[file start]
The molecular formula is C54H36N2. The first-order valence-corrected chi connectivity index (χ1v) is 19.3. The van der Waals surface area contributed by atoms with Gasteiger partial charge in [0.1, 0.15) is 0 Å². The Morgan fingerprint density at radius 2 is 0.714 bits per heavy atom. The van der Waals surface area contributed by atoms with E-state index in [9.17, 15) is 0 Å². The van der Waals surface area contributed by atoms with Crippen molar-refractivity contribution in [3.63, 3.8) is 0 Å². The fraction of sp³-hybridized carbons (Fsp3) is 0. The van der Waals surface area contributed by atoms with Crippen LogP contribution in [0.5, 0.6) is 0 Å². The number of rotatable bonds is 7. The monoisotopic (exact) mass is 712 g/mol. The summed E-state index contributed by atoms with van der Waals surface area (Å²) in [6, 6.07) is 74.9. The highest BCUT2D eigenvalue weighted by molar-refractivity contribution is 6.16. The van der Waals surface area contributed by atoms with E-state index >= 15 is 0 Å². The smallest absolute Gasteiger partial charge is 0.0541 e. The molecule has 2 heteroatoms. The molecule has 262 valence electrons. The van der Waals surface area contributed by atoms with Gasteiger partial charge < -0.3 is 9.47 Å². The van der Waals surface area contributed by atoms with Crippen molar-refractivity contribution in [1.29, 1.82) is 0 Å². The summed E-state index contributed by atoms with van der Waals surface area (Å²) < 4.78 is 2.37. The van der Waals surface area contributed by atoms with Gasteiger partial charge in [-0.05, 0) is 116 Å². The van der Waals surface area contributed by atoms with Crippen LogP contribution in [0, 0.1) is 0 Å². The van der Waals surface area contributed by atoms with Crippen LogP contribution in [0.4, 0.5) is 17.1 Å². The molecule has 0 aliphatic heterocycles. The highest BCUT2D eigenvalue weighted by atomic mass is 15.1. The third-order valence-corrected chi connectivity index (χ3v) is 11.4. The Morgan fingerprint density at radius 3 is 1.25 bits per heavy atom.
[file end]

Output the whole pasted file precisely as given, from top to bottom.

The molecular formula is C54H36N2. The first-order valence-corrected chi connectivity index (χ1v) is 19.3. The van der Waals surface area contributed by atoms with Gasteiger partial charge in [0.1, 0.15) is 0 Å². The Morgan fingerprint density at radius 2 is 0.714 bits per heavy atom. The van der Waals surface area contributed by atoms with E-state index in [9.17, 15) is 0 Å². The van der Waals surface area contributed by atoms with Crippen molar-refractivity contribution in [3.63, 3.8) is 0 Å². The fraction of sp³-hybridized carbons (Fsp3) is 0. The van der Waals surface area contributed by atoms with Crippen LogP contribution in [0.5, 0.6) is 0 Å². The number of rotatable bonds is 7. The monoisotopic (exact) mass is 712 g/mol. The summed E-state index contributed by atoms with van der Waals surface area (Å²) in [6, 6.07) is 74.9. The highest BCUT2D eigenvalue weighted by molar-refractivity contribution is 6.16. The van der Waals surface area contributed by atoms with E-state index >= 15 is 0 Å². The smallest absolute Gasteiger partial charge is 0.0541 e. The molecule has 2 heteroatoms. The molecule has 262 valence electrons. The van der Waals surface area contributed by atoms with Gasteiger partial charge < -0.3 is 9.47 Å². The van der Waals surface area contributed by atoms with Crippen molar-refractivity contribution in [1.29, 1.82) is 0 Å². The summed E-state index contributed by atoms with van der Waals surface area (Å²) < 4.78 is 2.37. The van der Waals surface area contributed by atoms with Gasteiger partial charge in [-0.05, 0) is 116 Å². The van der Waals surface area contributed by atoms with Crippen LogP contribution in [0, 0.1) is 0 Å². The van der Waals surface area contributed by atoms with Crippen LogP contribution in [0.4, 0.5) is 17.1 Å². The molecule has 0 aliphatic heterocycles. The highest BCUT2D eigenvalue weighted by atomic mass is 15.1. The third-order valence-corrected chi connectivity index (χ3v) is 11.4. The Morgan fingerprint density at radius 3 is 1.25 bits per heavy atom.